Friday, June 26, 2009

Hungry heart

This morning I toured the gold vault at the New Federal Reserve. They keep it all in the basement, five levels below the subway. It’s stored in little cells as if it’s being held prisoner in the Mayberry county jail. I don’t know much about the nuances of the federal economy. I really just wanted to hold one of those $300,000-worth-of-gold bricks in my hand. Carolyn, who gave us the tour, pointed out that ever since the gold standard was done away with, gold only retains value based on how beautiful we seem to find it.
And it is beautiful. Since gold is so malleable, the bricks have to be mixed with another precious metal to hold their shape. The gold mixers, (who are they? Do they mix it up in a big vat? Do they wear chef’s hats?) generally use either bronze or silver, so that when you take a few steps back and look at all those chunks piled on top of each other, you can see how their tint varies from red to white, their quality from old to new, all sparkling even though they are kept too far deep in the earth to catch the light of anything.
One brick would change my life! And there are so many down there, over 500,000. Who would know the difference?
When I was little, my dad took my brother and me on a tour of the Denver Mint. In the gift shop afterward, my dad bought us each a coin stamped with the face of our favorite American president. My brother chose Carter. I chose Nixon.
That was right after I’d seen the Anthony Hopkins film about him. I cried so hard when Paul Sorvino, (Kissinger), exclaimed “Think of the greatness this man could have achieved if he had only been loved.”
Who could have loved Nixon enough to free his greatness from its little cage? Could Pat have scrambled his eggs with more tenderness? Could Tricia and Julie have brought him his slippers with more sincerity? No, only Nixon could have loved Nixon enough to achieve the greatness he fell short of. He didn’t, but only he could have.

Tuesday, June 9, 2009

Meeting across the river

Oh blog, we are truly friends. I know this because I’ve been treating you badly in the same way that I treat other friends badly now and then. For one reason or another, time puts a little distance between us. You are always somewhere upon the desk of my mind, but you’re buried beneath stacks of nonsense labeled URGENT. And the more I avoid you, the more I avoid you. I begin to wonder, what will I say after all this time? My wonderful memories of you are blurred by my own guilt! You become obscured by the silly smog I create by overthinking! Did you know our relationship was undergoing such a climate change? Probably not. I tend to compose these stories in the privacy of my own head. It takes saying them aloud to set them free. And once they’ve trotted off into the wild, you and I can resume the relationship that BOTH of us take part in. Oh blog, will you take me back?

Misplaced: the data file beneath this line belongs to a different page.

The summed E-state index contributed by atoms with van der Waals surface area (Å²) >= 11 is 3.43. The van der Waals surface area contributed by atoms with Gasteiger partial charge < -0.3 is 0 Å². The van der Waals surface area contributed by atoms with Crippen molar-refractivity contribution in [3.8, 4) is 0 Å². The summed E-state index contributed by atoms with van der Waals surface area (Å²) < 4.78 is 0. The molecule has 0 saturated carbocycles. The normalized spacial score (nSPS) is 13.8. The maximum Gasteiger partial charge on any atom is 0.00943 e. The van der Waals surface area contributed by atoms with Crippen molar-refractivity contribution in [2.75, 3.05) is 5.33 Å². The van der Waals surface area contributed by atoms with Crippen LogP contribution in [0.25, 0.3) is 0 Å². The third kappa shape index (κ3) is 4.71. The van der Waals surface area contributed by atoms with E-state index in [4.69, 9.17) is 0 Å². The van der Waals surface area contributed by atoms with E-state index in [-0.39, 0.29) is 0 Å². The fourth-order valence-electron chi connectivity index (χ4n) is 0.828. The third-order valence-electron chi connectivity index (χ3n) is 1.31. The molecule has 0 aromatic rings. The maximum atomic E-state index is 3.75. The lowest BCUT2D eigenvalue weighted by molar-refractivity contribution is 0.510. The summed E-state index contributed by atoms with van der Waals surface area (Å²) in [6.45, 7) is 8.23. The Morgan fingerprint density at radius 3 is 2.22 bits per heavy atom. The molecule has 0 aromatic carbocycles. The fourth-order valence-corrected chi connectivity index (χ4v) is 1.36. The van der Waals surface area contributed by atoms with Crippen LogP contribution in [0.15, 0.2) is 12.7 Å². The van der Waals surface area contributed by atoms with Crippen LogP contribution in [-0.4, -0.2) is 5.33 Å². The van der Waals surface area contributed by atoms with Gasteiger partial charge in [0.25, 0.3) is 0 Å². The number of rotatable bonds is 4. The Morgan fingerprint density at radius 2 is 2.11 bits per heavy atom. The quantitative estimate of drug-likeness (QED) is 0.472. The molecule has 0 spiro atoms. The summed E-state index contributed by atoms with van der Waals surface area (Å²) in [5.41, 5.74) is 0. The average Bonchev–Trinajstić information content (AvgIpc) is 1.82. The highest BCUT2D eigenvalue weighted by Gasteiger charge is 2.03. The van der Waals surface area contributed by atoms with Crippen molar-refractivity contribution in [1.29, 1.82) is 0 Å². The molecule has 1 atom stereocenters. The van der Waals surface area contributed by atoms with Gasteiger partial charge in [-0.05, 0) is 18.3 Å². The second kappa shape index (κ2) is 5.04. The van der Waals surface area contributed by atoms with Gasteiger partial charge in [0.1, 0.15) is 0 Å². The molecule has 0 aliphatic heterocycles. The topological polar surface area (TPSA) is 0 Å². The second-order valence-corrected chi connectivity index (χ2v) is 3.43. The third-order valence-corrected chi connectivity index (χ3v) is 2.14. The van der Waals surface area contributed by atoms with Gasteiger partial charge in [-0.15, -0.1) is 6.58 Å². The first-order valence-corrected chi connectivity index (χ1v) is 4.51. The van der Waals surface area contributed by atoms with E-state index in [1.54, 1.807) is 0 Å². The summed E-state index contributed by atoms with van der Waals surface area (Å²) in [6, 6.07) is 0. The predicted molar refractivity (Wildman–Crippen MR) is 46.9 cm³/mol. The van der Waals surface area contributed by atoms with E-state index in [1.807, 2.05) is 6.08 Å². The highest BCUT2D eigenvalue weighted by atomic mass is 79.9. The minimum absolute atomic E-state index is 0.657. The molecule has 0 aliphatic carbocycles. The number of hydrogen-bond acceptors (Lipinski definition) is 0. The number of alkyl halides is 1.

Blog, I’ve been itching for an adventure. It all began a few weeks ago with a trip to Mexico. I know, blog, that should have been adventure enough! But it wasn’t, it was just a little taste. It was long sleepy days next to a pool with piƱa coladas and the smell of sunscreen and it was nights in the back of a cab trying to string together the Spanish that I promise I could speak once upon a time! The Spanish was a sense memory trigger for the years I spent in South America.
I moved to Formosa, Argentina as a fifteen year old who had never studied Spanish. My host family plucked me from airport, drove me to their home, stuffed my face with milanesa and empanadas, and used the little English they knew to explain to me that the bidet in the bathroom was what “you wash your ass in.” I was tired all the time, but because I was learning all the time. I didn’t have to motivate myself to hunt down extracurriculars. I just had to sit with people and try to piece together what they were saying.
We let a stray dog with mange die in our garage. It took so long, we called her Miseria and left her chicken bones that she could barely chew. We threw rocks at the big round trees lining our block so that bats would scatter like fireworks from their nests inside. The power went out every summer night and we sat on the roof staring at the water tower. I learned how to tolerate dancing till 7am. I learned how to cuss people out in Spanish. I got a really tight pair of jeans. I had lice for a year!
I rode on the back of someone’s motorcycle next to El Rio Paraguayo with the full moon so bright it felt like we were being stagelit. I caught piranhas in that river! I sat at the hospital while my friend’s little body tried to thwart the bus that had run it over. When it couldn’t, I went to my friend’s funeral and felt queasy from its crudity. Her skin puffy, her knuckled clotted with blood, her mouth stuffed with cotton, the smell of formaldehyde unmasked by the bouquets that surrounded her.
I worked at a disco!
I started a pastry peddling business out of my kitchen!
I forged signatures for my host father’s gubernatorial campaign!
I was so little, how was I so brave?
I want to get on a plane to wherever and find that feisty little fifteen-year-old me. I want to ask her if she’ll be my tour guide.